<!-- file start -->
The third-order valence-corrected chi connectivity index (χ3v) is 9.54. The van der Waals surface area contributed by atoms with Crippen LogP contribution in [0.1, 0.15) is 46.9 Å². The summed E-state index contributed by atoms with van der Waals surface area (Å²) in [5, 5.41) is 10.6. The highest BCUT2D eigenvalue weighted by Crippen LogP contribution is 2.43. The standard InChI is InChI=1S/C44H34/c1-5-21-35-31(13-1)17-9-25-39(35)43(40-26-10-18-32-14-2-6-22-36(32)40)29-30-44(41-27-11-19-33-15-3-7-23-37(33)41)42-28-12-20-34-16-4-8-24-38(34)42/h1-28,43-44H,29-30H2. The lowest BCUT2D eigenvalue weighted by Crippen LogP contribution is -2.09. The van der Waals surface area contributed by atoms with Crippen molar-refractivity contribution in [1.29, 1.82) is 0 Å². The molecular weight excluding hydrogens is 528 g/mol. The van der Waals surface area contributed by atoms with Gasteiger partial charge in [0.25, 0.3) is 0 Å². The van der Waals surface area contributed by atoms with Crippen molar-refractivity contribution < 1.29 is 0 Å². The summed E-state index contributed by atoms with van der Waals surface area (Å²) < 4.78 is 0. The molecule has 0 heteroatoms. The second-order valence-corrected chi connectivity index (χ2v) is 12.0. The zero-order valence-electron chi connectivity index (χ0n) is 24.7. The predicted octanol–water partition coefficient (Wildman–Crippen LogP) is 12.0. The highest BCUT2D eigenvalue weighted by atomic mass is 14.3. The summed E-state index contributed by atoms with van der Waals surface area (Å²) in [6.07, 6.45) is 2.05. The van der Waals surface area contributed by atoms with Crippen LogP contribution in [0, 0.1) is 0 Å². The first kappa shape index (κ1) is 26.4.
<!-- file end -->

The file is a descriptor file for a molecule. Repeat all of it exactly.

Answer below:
The third-order valence-corrected chi connectivity index (χ3v) is 9.54. The van der Waals surface area contributed by atoms with Crippen LogP contribution in [0.1, 0.15) is 46.9 Å². The summed E-state index contributed by atoms with van der Waals surface area (Å²) in [5, 5.41) is 10.6. The highest BCUT2D eigenvalue weighted by Crippen LogP contribution is 2.43. The standard InChI is InChI=1S/C44H34/c1-5-21-35-31(13-1)17-9-25-39(35)43(40-26-10-18-32-14-2-6-22-36(32)40)29-30-44(41-27-11-19-33-15-3-7-23-37(33)41)42-28-12-20-34-16-4-8-24-38(34)42/h1-28,43-44H,29-30H2. The lowest BCUT2D eigenvalue weighted by Crippen LogP contribution is -2.09. The van der Waals surface area contributed by atoms with Crippen molar-refractivity contribution in [1.29, 1.82) is 0 Å². The molecular weight excluding hydrogens is 528 g/mol. The van der Waals surface area contributed by atoms with Gasteiger partial charge in [0.25, 0.3) is 0 Å². The van der Waals surface area contributed by atoms with Crippen molar-refractivity contribution < 1.29 is 0 Å². The summed E-state index contributed by atoms with van der Waals surface area (Å²) < 4.78 is 0. The molecule has 0 heteroatoms. The second-order valence-corrected chi connectivity index (χ2v) is 12.0. The zero-order valence-electron chi connectivity index (χ0n) is 24.7. The predicted octanol–water partition coefficient (Wildman–Crippen LogP) is 12.0. The highest BCUT2D eigenvalue weighted by atomic mass is 14.3. The summed E-state index contributed by atoms with van der Waals surface area (Å²) in [6.07, 6.45) is 2.05. The van der Waals surface area contributed by atoms with Crippen LogP contribution in [0, 0.1) is 0 Å². The first kappa shape index (κ1) is 26.4.